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Chemolithotrophy in the continental deep subsurface: Sanford Underground Research Facility (SURF), USA.

Osburn MR, LaRowe DE, Momper LM, Amend JP - Front Microbiol (2014)

Bottom Line: However, the metabolic capabilities of these microorganisms and the degree to which they are dependent on surface processes are largely unknown.As a direct result of this compositional buffet, Gibbs energy calculations reveal an abundance of energy for microorganisms from the oxidation of sulfur, iron, nitrogen, methane, and manganese.Pyrotag DNA sequencing reveals diverse communities of chemolithoautotrophs, thermophiles, aerobic and anaerobic heterotrophs, and numerous uncultivated clades.

View Article: PubMed Central - PubMed

Affiliation: Department of Earth Sciences, University of Southern California Los Angeles, CA, USA ; Department of Earth and Planetary Sciences, Northwestern University Evanston, IL, USA.

ABSTRACT
The deep subsurface is an enormous repository of microbial life. However, the metabolic capabilities of these microorganisms and the degree to which they are dependent on surface processes are largely unknown. Due to the logistical difficulty of sampling and inherent heterogeneity, the microbial populations of the terrestrial subsurface are poorly characterized. In an effort to better understand the biogeochemistry of deep terrestrial habitats, we evaluate the energetic yield of chemolithotrophic metabolisms and microbial diversity in the Sanford Underground Research Facility (SURF) in the former Homestake Gold Mine, SD, USA. Geochemical data, energetic modeling, and DNA sequencing were combined with principle component analysis to describe this deep (down to 8100 ft below surface), terrestrial environment. SURF provides access into an iron-rich Paleoproterozoic metasedimentary deposit that contains deeply circulating groundwater. Geochemical analyses of subsurface fluids reveal enormous geochemical diversity ranging widely in salinity, oxidation state (ORP 330 to -328 mV), and concentrations of redox sensitive species (e.g., Fe(2+) from near 0 to 6.2 mg/L and Σ S(2-) from 7 to 2778μg/L). As a direct result of this compositional buffet, Gibbs energy calculations reveal an abundance of energy for microorganisms from the oxidation of sulfur, iron, nitrogen, methane, and manganese. Pyrotag DNA sequencing reveals diverse communities of chemolithoautotrophs, thermophiles, aerobic and anaerobic heterotrophs, and numerous uncultivated clades. Extrapolated across the mine footprint, these data suggest a complex spatial mosaic of subsurface primary productivity that is in good agreement with predicted energy yields. Notably, we report Gibbs energy normalized both per mole of reaction and per kg fluid (energy density) and find the later to be more consistent with observed physiologies and environmental conditions. Further application of this approach will significantly expand our understanding of the deep terrestrial biosphere.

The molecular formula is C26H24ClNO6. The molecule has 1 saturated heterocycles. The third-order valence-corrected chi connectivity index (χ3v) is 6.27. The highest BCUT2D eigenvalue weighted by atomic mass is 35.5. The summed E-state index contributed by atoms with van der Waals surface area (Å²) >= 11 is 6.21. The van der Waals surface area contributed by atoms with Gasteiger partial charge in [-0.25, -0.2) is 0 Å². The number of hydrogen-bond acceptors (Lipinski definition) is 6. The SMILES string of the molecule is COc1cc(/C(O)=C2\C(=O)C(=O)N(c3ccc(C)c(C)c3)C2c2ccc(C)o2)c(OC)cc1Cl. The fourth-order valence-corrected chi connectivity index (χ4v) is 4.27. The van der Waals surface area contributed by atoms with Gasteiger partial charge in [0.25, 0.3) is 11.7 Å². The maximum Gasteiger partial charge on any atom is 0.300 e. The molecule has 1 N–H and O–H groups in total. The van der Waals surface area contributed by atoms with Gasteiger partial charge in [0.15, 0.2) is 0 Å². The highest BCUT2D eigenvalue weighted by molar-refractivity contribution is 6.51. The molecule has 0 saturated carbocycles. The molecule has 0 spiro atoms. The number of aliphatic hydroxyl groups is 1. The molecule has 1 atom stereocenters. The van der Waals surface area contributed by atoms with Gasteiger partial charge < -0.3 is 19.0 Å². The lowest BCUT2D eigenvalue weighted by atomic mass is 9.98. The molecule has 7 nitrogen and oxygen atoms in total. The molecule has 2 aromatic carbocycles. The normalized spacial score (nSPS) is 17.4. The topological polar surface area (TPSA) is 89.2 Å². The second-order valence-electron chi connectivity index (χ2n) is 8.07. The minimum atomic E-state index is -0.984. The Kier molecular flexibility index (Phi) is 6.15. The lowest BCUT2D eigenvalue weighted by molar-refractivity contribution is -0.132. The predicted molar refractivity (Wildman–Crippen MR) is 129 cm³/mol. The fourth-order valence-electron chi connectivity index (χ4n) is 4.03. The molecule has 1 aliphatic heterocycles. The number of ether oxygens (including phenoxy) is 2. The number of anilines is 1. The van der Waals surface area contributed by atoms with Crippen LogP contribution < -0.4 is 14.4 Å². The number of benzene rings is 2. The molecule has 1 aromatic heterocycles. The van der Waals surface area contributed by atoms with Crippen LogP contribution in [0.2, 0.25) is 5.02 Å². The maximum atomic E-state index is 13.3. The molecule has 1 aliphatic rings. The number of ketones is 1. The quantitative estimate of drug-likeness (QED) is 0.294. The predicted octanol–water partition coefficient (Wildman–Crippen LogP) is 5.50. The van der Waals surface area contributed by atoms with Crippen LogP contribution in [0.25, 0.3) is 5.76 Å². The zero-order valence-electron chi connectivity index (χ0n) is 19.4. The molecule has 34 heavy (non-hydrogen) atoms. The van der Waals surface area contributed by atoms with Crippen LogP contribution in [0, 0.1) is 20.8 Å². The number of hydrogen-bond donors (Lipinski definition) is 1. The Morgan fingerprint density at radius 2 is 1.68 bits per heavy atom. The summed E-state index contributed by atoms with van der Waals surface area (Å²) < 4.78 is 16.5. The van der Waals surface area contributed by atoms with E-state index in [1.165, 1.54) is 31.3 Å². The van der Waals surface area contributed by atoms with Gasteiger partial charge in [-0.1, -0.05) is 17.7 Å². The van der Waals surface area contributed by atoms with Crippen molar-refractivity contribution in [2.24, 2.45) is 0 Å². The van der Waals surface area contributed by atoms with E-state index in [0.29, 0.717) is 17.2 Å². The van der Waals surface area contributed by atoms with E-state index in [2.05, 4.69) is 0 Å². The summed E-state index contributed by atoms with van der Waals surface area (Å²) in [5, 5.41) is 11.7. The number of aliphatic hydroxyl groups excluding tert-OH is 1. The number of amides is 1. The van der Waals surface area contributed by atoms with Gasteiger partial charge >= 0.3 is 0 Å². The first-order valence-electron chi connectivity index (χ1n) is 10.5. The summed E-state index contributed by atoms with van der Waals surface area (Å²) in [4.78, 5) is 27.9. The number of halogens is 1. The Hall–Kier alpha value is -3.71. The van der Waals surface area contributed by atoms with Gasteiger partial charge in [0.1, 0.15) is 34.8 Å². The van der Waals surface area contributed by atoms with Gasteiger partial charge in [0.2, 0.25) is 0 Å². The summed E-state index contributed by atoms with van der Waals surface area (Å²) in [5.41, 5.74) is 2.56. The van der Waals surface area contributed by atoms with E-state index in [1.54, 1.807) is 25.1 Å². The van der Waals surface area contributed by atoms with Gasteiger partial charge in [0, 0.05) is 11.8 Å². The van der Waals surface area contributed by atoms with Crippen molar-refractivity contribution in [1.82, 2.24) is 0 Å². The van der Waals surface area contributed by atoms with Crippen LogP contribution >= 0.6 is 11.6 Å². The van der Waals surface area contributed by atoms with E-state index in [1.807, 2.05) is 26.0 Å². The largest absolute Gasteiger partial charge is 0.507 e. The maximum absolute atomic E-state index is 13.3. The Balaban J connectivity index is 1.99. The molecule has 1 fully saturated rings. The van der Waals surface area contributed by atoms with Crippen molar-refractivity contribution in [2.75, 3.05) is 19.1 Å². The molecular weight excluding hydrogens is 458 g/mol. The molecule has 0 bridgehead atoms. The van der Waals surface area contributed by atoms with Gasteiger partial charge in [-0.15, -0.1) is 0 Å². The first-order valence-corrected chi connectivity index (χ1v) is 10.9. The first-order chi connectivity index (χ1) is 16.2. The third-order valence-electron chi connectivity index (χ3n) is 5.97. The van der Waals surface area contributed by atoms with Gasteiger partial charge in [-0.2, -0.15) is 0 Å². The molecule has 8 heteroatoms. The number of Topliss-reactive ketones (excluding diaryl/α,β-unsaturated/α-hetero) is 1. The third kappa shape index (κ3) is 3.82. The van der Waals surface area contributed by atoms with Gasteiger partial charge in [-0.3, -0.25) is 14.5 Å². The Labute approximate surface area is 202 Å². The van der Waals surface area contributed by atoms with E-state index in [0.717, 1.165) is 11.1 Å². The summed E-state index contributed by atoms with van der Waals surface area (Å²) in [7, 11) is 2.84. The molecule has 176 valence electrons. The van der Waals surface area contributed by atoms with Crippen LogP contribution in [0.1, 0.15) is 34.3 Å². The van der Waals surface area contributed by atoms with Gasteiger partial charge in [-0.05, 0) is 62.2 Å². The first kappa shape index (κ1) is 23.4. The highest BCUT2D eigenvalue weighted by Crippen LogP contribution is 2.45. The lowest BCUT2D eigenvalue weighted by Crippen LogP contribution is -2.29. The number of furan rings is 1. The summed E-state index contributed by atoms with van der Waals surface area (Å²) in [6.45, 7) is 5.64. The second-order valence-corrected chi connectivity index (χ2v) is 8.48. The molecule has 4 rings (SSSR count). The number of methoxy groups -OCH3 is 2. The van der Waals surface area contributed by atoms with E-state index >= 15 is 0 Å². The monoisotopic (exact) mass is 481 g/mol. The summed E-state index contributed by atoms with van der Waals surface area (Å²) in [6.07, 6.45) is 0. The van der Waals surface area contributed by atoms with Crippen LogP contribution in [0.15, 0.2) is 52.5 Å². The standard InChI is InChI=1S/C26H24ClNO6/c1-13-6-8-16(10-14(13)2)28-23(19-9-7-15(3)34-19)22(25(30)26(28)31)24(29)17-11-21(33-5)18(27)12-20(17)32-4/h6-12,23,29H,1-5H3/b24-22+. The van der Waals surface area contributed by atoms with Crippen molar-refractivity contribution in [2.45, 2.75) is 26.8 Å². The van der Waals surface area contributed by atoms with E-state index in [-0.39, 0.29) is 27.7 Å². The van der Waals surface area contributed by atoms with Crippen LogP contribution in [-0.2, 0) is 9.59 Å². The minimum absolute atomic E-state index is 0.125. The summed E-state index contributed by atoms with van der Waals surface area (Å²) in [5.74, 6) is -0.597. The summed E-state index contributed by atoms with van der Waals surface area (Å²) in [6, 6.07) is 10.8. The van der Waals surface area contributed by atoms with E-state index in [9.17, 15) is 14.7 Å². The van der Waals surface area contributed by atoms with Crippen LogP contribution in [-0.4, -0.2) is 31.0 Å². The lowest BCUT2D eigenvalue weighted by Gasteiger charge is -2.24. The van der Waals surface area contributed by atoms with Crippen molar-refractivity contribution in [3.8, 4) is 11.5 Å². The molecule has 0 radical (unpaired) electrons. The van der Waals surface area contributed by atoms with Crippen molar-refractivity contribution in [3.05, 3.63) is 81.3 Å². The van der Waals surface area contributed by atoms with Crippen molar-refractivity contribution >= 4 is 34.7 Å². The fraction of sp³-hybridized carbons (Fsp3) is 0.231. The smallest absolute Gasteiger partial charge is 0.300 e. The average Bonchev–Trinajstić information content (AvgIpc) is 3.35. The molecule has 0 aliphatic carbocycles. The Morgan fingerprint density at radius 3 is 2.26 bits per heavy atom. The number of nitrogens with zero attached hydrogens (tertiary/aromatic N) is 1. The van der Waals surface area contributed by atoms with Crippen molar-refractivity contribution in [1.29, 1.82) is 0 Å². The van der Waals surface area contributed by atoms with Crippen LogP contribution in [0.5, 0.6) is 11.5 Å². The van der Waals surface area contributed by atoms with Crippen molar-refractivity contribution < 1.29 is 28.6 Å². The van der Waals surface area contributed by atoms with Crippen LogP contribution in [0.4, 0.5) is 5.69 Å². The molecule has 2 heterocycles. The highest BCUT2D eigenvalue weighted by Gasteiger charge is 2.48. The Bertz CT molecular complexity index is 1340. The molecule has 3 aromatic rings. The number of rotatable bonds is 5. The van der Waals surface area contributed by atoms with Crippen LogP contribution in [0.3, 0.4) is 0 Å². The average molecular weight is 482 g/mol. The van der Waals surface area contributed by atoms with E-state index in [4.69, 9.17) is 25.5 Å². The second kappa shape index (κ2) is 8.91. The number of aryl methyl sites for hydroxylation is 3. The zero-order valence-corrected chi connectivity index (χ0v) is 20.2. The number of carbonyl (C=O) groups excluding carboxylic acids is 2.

No MeSH data available.


Related in: MedlinePlus

histograms of Gibbs energies shown in Figure 2. Histograms of the data from Figure 2 illustrating the relative influence of electron acceptors and donors on Gibbs energy when expressed in multiple ways. The left two panels (A,B) show Gibbs energies in units of kilojoules per mole of electron transferred, kJ (mol e−)−1, where the right panels (C,D) show Gibbs energies in units of Joules per kg of water, J (kg H2O)−1. The upper and lower panels show how various electron donors and acceptors, respectively, are distributed.
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Figure 5: histograms of Gibbs energies shown in Figure 2. Histograms of the data from Figure 2 illustrating the relative influence of electron acceptors and donors on Gibbs energy when expressed in multiple ways. The left two panels (A,B) show Gibbs energies in units of kilojoules per mole of electron transferred, kJ (mol e−)−1, where the right panels (C,D) show Gibbs energies in units of Joules per kg of water, J (kg H2O)−1. The upper and lower panels show how various electron donors and acceptors, respectively, are distributed.

Mentions: To explore this point further, Figure 5 condenses the data points from Figure 2 into histograms that more specifically illustrate the energy available from various electron acceptors (A, C) and electron donors (B, D). Panels A and B (Gibbs energy per mole e− transferred) show a bimodal distribution, with a larger peak centering on 0 kJ (mol e−)−1 and a smaller, broader peak extended from about −60 to −90 kJ (mol e−)−1. Note in Panel A (binned by electron acceptor) that reactions with O2, NO−3, and MnO2 are more exergonic and are clearly separated from the less exergonic reactions with Fe3O4, SO−24, S0, HCO−3, and CO. In Panel B (binned by electron donor), no trend is observed (Figure 5B). For example, Fe2+ oxidation (red bars) spans nearly the entire range from +30 to −100 kJ (mol e−)−1. Does this mean that aerobes and nitrate reducers should dominate the subsurface at SURF?